Danbury Republicans held their convention for the 109th and 110th State Rep races last night at City Hall. Photo by ctblogger.
Last night, Danbury Republican caucus for the State Rep races in the 109th and 110th district…or should I say the all white club caucus but I’ll leave that issue alone and reserve be thoughts on the event as a whole for a future post.
After the formalities and non-factor nominations for Justice of the Peace and Registar of Voters were out of the way, the main event proceeded.
First up to deck was the nomination and extremely brief acceptance speech of Scott Demuth for State Rep in the 110th district.
I know what you’re saying…Scott Dewho? The answer is quite simple…and will explain why the photograph of the Republican endorsed candidate is nothing more than a blur.
The Republican voter registration in the 110th district is laughable to say the least. In short, Bob Godfrey has defeated his GOP opponents by such large margins that it’s common knowledge that the Republican challengers in that district are nothing more than place holders on the ballot so that the GOP can claim that they presented a full ticket for voters.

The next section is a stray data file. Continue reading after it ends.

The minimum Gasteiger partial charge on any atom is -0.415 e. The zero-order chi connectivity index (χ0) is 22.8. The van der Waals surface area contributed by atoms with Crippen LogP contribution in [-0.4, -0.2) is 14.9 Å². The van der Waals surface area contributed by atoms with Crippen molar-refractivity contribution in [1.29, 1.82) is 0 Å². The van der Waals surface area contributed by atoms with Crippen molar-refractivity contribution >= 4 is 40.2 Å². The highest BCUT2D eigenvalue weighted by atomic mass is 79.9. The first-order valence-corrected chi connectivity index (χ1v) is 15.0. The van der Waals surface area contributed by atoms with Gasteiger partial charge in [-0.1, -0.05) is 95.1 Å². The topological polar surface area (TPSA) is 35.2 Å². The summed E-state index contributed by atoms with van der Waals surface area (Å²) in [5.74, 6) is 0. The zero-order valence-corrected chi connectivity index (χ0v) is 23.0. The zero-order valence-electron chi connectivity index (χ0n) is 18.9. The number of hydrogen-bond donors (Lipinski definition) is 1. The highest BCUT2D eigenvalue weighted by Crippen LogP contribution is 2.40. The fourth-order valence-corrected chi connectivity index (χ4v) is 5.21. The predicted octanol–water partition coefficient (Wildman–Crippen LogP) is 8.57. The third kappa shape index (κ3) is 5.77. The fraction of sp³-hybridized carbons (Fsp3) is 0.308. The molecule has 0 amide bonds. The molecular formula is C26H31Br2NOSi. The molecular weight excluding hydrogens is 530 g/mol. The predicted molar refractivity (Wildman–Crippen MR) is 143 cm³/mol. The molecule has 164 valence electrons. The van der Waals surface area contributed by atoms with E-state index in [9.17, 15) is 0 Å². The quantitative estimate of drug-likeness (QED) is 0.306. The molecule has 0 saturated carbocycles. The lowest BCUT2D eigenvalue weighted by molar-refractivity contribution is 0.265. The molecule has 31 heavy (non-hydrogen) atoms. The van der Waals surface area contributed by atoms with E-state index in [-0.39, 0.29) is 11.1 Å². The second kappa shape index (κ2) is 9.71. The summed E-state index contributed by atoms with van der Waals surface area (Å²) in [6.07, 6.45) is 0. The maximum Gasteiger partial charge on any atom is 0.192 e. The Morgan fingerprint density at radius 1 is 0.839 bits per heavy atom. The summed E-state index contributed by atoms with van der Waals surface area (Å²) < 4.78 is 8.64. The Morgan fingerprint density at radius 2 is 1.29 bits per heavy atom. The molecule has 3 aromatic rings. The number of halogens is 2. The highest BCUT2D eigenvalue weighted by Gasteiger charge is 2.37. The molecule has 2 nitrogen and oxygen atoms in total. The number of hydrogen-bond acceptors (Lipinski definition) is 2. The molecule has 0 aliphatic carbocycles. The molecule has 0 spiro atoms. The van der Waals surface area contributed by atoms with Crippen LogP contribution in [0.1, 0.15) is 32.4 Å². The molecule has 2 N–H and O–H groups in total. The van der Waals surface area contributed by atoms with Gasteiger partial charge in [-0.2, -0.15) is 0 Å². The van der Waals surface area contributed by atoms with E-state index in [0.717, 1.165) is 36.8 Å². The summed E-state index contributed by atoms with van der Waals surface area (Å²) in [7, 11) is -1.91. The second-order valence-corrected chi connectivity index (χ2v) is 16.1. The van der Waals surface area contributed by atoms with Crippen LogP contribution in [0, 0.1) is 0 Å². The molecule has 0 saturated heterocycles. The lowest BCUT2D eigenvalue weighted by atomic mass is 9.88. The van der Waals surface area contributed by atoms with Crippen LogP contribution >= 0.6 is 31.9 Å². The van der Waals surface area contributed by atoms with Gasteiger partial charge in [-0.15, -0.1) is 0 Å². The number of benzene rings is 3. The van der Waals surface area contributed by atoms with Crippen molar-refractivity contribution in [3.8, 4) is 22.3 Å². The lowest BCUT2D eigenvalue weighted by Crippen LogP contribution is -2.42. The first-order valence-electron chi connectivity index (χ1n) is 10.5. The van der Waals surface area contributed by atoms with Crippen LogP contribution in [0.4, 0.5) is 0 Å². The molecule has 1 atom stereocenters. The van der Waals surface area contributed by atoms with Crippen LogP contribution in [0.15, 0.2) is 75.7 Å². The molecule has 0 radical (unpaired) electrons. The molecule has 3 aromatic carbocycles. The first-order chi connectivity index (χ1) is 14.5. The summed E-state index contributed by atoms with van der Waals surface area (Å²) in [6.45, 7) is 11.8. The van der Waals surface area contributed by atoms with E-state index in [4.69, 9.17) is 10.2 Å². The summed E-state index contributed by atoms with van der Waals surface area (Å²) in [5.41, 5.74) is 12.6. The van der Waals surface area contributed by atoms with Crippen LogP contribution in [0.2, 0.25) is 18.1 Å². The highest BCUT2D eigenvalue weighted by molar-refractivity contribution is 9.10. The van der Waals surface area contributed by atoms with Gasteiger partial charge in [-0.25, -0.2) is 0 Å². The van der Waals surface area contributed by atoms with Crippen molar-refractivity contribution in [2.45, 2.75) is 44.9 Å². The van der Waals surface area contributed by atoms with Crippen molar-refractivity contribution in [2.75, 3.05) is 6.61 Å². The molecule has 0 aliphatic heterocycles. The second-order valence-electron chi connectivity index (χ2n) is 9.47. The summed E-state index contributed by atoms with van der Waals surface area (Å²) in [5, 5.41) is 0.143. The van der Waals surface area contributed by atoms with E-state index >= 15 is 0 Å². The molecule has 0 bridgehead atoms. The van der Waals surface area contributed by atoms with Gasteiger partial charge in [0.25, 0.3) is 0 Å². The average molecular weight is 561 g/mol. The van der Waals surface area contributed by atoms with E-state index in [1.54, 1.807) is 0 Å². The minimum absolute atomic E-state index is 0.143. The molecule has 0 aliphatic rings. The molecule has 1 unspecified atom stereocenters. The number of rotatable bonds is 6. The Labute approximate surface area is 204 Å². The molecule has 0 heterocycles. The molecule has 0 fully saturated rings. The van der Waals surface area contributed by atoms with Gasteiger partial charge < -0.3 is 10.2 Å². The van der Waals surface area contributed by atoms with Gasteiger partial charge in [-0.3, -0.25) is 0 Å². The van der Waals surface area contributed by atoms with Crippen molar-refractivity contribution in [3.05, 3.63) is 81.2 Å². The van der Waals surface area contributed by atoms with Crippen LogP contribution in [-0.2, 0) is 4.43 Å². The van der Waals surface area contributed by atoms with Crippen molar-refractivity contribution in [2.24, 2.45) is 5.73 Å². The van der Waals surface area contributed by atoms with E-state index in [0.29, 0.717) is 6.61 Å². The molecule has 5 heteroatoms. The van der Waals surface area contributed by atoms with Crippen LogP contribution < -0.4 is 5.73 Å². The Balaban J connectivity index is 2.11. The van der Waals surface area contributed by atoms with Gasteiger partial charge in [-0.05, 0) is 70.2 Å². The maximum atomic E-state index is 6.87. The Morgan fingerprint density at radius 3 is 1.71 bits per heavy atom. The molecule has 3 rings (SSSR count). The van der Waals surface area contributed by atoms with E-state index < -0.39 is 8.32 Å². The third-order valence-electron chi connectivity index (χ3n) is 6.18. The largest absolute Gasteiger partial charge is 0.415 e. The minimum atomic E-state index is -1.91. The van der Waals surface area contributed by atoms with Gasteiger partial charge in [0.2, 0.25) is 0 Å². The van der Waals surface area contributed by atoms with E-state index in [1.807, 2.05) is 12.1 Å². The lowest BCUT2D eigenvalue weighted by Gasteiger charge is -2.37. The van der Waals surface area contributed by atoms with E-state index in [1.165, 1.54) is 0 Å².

If you never heard of Demuth, after his speech your level knowledge of the man challenging Godfrey will not change. His picture is a blur because in all likelyhood, he’ll be a blur that will disappear into the abyss of failed Republican candidates from the 110th come Election Day.
Next up to bat was the nomination of Andrew Wetmore for State Rep in the 109th.
As a recent graduate of Western CT State Univ., where he served most notably as student representative for the Connecticut State University System Board of Trustees, Wetmore is a relative newcomer to the Danbury political scene.
After losing his seat on the Zoning Commission after one term, Wetmore was picked to run for the City Council position in the Third Ward after Jack Knapp gave up his spot and run for at-Large. Unfortunately, the Democrats made a HUGE mistake in not endorsing a candidate in the third ward and allowing David Arconti (a life long resident of the third ward) to run at-Large, thus allowing Wetmore to run virtually unopposed.